Thus, Lydia’s lack of propriety and good judgment is a reflection of Mrs. Bennet’s inability to sufficiently fulfill her role as an effective mother. Mrs. Bennet is consumed by the desire to see her daughters get married, and as a result, she neglects to care for anything else concerning her children. For example, her reaction to Lydia’s elopement with Wickham exemplifies not only Mrs. Bennet’s stupidity, but also the great extent to which she proves incapable of holding the family together in a moment of crisis despite being a wife and mother of five. She “…blaming[es] every body but the person to whose ill-judging indulgence the errors of her daughter must be principally owing” (192), which is clearly herself. Instead of acting in a mature manner like an adult, she becomes hysterical and exaggerates, “...now here’s Mr. Bennet gone away, and I know he will fight Wickham, wherever he meets him, and then he will be killed, and what is to become of us all?” (192).
Women are the weaker sex in this play: they are forced into giving into male power by doing what they are told; which is expected of them. Characters like Beatrice do not conform: she is the complete opposite to what a woman should have been like in Elizabethan times. Women were expected to be quiet and obedient. She, however, is a loud, aggressive and sarcastic character, and she does not obey the commands of any man. If anything she gives commands, ordering Benedick to “kill Claudio”.
Additionally when someone is not respected they cannot get the rights they deserve. Respect develops when people recognize their own self- worth and be able to fight for their selves. Ultimately respect allows individuals to promote freedom and to build healthy relationships. Some women in the novel "The Color Purple" are in a very distraught situation, and due to their lack of self-esteem they are controlled by violent men who mistreat them. In the beginning of the novel, Celie leads a life filled with abusiveness, intimidation and disrespect.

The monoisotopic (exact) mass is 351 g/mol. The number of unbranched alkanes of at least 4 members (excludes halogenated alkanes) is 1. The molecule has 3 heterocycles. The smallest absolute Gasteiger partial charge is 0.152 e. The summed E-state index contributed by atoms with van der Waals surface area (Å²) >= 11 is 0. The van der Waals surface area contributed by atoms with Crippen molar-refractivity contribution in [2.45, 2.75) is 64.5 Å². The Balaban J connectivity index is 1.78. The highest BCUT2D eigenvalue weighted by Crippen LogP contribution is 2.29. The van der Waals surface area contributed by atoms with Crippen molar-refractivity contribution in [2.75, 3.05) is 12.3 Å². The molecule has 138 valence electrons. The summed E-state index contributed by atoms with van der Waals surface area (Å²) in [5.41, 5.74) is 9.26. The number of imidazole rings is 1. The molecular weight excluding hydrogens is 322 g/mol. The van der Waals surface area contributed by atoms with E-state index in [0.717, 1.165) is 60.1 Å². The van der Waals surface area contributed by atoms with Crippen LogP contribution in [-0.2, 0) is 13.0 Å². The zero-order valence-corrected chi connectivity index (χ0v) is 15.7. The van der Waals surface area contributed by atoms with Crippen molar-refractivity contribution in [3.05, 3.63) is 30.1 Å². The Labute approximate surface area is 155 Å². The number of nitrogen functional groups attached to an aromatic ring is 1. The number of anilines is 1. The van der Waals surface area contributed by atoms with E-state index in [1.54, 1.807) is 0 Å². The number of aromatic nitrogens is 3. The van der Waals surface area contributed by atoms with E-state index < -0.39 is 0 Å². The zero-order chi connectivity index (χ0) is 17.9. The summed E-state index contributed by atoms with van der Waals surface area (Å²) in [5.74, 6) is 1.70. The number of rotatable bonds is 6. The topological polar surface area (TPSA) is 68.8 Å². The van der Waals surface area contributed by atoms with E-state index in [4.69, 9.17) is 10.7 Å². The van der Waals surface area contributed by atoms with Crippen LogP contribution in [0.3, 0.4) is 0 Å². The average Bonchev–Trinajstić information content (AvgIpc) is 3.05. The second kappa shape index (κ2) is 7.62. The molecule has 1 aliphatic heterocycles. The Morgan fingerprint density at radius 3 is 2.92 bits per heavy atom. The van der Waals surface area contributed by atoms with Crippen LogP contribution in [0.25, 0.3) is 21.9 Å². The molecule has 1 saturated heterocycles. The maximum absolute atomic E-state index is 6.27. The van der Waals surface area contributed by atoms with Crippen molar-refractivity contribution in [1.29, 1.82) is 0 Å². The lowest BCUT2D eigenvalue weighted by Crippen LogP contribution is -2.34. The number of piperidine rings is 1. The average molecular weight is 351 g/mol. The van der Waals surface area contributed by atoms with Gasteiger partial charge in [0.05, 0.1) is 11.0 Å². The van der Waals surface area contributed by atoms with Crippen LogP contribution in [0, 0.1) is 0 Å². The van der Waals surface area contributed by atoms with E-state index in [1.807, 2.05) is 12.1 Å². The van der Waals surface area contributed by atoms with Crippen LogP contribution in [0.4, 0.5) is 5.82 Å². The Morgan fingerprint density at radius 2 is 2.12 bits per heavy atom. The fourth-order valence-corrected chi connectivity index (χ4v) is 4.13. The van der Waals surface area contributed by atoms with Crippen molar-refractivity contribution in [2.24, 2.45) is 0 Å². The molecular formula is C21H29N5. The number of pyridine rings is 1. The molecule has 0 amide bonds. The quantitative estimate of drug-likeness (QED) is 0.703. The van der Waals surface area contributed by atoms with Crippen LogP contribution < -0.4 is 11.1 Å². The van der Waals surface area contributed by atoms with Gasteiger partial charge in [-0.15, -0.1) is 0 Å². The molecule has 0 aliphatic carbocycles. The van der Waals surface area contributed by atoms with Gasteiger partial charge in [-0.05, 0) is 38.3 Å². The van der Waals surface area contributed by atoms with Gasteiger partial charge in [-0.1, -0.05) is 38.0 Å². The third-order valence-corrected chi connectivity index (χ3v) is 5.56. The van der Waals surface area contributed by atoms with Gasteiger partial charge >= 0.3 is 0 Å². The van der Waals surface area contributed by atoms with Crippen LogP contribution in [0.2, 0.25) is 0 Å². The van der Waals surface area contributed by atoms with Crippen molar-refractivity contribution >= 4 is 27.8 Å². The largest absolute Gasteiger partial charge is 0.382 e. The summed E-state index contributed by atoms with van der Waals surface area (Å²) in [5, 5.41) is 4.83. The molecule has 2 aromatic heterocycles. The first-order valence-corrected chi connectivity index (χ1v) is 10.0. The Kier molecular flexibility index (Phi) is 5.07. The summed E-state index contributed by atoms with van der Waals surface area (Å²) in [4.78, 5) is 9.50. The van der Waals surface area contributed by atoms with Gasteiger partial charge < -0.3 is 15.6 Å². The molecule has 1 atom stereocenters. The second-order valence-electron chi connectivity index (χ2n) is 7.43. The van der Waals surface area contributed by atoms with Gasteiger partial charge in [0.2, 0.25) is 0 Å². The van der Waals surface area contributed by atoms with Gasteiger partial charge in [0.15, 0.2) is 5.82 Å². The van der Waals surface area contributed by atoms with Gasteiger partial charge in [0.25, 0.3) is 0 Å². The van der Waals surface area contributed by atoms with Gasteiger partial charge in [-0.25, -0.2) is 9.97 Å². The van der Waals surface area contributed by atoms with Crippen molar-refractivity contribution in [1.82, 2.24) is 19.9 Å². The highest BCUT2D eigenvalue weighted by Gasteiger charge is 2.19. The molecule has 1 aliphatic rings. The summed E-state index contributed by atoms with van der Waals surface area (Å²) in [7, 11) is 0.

After first being separated from Psyche then becoming bitter from not seeing the same things as Psyche once reunited, I realized the tragedy was that not only did Orual never found the “love of the Gods,” she also never learned to love her life and accept herself as the person she was. While she is described by her subjects as "the most wise, just, valiant, fortunate and merciful" of all rulers, Orual feels that her actions are only a mask of her inner ugliness. She despairs of ever overcoming her hideousness inside. She says, "I would set out boldly each morning to be just and calm and wise in all my thoughts and acts, but before
That is building and maintaining a family is no easy task and, no matter how hard you may try, you cannot please everyone all the time. Edelman describes the resentment that stemmed from the unfulfilled ideal of co-parenting as anger but also as a massive disappointment in her life. This was something that she had assumed would be from the start and it hit her hard when she discovered that